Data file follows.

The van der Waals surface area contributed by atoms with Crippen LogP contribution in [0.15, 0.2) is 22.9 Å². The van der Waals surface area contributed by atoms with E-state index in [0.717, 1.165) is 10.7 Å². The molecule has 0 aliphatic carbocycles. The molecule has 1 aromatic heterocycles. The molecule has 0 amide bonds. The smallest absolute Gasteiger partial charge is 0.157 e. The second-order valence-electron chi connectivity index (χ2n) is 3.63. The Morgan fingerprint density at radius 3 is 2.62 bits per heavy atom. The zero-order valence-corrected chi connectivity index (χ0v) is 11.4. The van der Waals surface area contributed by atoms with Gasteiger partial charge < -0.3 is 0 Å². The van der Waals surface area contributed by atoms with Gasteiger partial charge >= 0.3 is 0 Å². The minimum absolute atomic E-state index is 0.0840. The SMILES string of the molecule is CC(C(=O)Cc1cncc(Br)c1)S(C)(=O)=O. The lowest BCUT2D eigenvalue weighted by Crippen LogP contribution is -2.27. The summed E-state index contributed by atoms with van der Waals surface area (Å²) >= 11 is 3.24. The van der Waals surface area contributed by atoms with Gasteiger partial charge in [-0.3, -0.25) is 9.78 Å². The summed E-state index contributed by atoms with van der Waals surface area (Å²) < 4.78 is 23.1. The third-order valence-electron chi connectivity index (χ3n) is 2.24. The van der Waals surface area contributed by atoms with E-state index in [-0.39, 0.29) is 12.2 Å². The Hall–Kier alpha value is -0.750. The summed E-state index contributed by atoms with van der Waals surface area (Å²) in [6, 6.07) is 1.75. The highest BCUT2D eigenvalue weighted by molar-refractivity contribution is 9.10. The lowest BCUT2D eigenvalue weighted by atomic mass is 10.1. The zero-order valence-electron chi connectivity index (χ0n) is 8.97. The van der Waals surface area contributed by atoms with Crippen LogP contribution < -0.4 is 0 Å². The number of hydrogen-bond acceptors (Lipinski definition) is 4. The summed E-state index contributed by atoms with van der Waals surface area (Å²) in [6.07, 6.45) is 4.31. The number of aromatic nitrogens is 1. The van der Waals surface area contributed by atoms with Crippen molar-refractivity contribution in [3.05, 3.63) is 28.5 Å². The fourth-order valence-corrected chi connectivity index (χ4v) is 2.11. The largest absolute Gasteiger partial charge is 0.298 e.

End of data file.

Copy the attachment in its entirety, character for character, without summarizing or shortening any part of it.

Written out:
The van der Waals surface area contributed by atoms with Crippen LogP contribution in [0.15, 0.2) is 22.9 Å². The van der Waals surface area contributed by atoms with E-state index in [0.717, 1.165) is 10.7 Å². The molecule has 0 aliphatic carbocycles. The molecule has 1 aromatic heterocycles. The molecule has 0 amide bonds. The smallest absolute Gasteiger partial charge is 0.157 e. The second-order valence-electron chi connectivity index (χ2n) is 3.63. The Morgan fingerprint density at radius 3 is 2.62 bits per heavy atom. The zero-order valence-corrected chi connectivity index (χ0v) is 11.4. The van der Waals surface area contributed by atoms with Gasteiger partial charge < -0.3 is 0 Å². The van der Waals surface area contributed by atoms with Gasteiger partial charge >= 0.3 is 0 Å². The minimum absolute atomic E-state index is 0.0840. The SMILES string of the molecule is CC(C(=O)Cc1cncc(Br)c1)S(C)(=O)=O. The lowest BCUT2D eigenvalue weighted by Crippen LogP contribution is -2.27. The summed E-state index contributed by atoms with van der Waals surface area (Å²) >= 11 is 3.24. The van der Waals surface area contributed by atoms with Gasteiger partial charge in [-0.3, -0.25) is 9.78 Å². The summed E-state index contributed by atoms with van der Waals surface area (Å²) < 4.78 is 23.1. The third-order valence-electron chi connectivity index (χ3n) is 2.24. The van der Waals surface area contributed by atoms with E-state index in [-0.39, 0.29) is 12.2 Å². The Hall–Kier alpha value is -0.750. The summed E-state index contributed by atoms with van der Waals surface area (Å²) in [6, 6.07) is 1.75. The highest BCUT2D eigenvalue weighted by molar-refractivity contribution is 9.10. The lowest BCUT2D eigenvalue weighted by atomic mass is 10.1. The zero-order valence-electron chi connectivity index (χ0n) is 8.97. The van der Waals surface area contributed by atoms with Crippen LogP contribution < -0.4 is 0 Å². The number of hydrogen-bond acceptors (Lipinski definition) is 4. The summed E-state index contributed by atoms with van der Waals surface area (Å²) in [6.07, 6.45) is 4.31. The number of aromatic nitrogens is 1. The van der Waals surface area contributed by atoms with Crippen molar-refractivity contribution in [3.05, 3.63) is 28.5 Å². The fourth-order valence-corrected chi connectivity index (χ4v) is 2.11. The largest absolute Gasteiger partial charge is 0.298 e.